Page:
Gittins, R.P. and Williams, T.M.
Extending endurance with Ras: mix, tactics and design trade-offs
In Warship 92: Affordable Warships - Extending and Enhancing Maritime Capabilities. Proceedings.
Royal Institution of Naval Architects..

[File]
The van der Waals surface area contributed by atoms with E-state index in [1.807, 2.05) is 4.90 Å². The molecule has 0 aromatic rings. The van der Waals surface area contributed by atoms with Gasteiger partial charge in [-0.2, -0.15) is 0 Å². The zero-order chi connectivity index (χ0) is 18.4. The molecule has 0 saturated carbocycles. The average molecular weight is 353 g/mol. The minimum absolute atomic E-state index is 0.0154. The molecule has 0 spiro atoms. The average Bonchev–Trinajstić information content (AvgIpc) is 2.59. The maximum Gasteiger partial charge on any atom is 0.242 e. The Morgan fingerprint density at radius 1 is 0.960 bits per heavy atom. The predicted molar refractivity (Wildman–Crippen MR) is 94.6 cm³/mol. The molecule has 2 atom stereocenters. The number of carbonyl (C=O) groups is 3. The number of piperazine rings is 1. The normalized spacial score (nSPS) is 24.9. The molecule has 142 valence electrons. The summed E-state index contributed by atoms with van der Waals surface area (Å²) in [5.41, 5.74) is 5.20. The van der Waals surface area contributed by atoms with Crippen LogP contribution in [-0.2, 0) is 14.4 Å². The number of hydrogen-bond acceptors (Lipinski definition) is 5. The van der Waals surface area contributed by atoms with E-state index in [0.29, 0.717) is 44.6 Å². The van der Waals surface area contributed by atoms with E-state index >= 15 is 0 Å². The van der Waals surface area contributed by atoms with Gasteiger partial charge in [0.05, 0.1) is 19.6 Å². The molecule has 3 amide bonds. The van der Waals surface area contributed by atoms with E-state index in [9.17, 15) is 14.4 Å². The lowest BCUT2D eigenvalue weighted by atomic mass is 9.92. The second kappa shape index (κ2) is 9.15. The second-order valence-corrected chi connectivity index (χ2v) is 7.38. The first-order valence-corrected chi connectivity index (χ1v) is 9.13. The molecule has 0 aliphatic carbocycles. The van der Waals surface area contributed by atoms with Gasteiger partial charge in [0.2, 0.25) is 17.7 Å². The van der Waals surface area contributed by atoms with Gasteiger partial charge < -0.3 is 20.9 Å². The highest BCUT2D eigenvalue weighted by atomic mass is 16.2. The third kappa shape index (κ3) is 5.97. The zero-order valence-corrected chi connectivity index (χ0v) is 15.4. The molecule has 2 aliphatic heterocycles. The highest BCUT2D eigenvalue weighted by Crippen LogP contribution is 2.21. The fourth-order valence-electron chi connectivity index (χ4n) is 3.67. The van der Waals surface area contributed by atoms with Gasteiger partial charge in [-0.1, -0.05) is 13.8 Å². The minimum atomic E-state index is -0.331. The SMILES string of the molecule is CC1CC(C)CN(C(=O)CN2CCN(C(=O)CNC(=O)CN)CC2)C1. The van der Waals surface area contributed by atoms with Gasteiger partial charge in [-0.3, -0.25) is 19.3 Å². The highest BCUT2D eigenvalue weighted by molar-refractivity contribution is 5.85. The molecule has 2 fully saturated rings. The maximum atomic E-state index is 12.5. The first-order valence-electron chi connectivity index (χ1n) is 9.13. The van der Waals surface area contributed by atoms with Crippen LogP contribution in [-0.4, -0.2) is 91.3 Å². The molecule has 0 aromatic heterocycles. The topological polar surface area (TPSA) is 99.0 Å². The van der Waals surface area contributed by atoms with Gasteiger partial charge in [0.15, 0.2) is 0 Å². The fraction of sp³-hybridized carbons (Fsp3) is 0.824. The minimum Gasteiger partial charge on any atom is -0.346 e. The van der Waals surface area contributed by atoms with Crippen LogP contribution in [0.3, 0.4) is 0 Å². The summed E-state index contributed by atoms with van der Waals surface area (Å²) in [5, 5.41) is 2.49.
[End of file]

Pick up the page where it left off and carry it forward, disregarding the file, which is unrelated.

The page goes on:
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Increased sustainability of warships by Replenishment at Sea (RAS) is a vital factor in naval operations: firstly because it helps to avoid compromising the effectiveness and survivability of the warships by considerations of sustainability, and secondly because it provides economic advantage in holding stores centrally and replenishing the expenditure of surviving warships. The experience of the Falklands clearly demonstrated the importance of RAS. The question of how support should be provided has been exacerbated by several factors. Modern warships tend to be small and more efficient , and so more sustainable: frigates with long-range sensors, such as the T23 ((Duke class)), operate at large distances from supporting task-groups; and the new AOR combines both solid and liquid replenishment with helicopter maintenance facilities: the very high reliability and cost of modern equipment making it uneconomic and unnecessary to provide every ship with every spare. This paper will describe work carried out for MOD by YARD (now a BA""SEMA company), addressing the strategic questions of: how much support to provide, how this should be provided between AORs and traditional support ships, and what implications there are for AOR and warship design and for warship group tactics and speed. Who, what, when, why and how will be considered. Modelling will be described. Finally, methods for the assessment of design trade-offs will be considered, for example the relative benefits of extra speed from an AOR compared to extra fuel-capacity in a T23.
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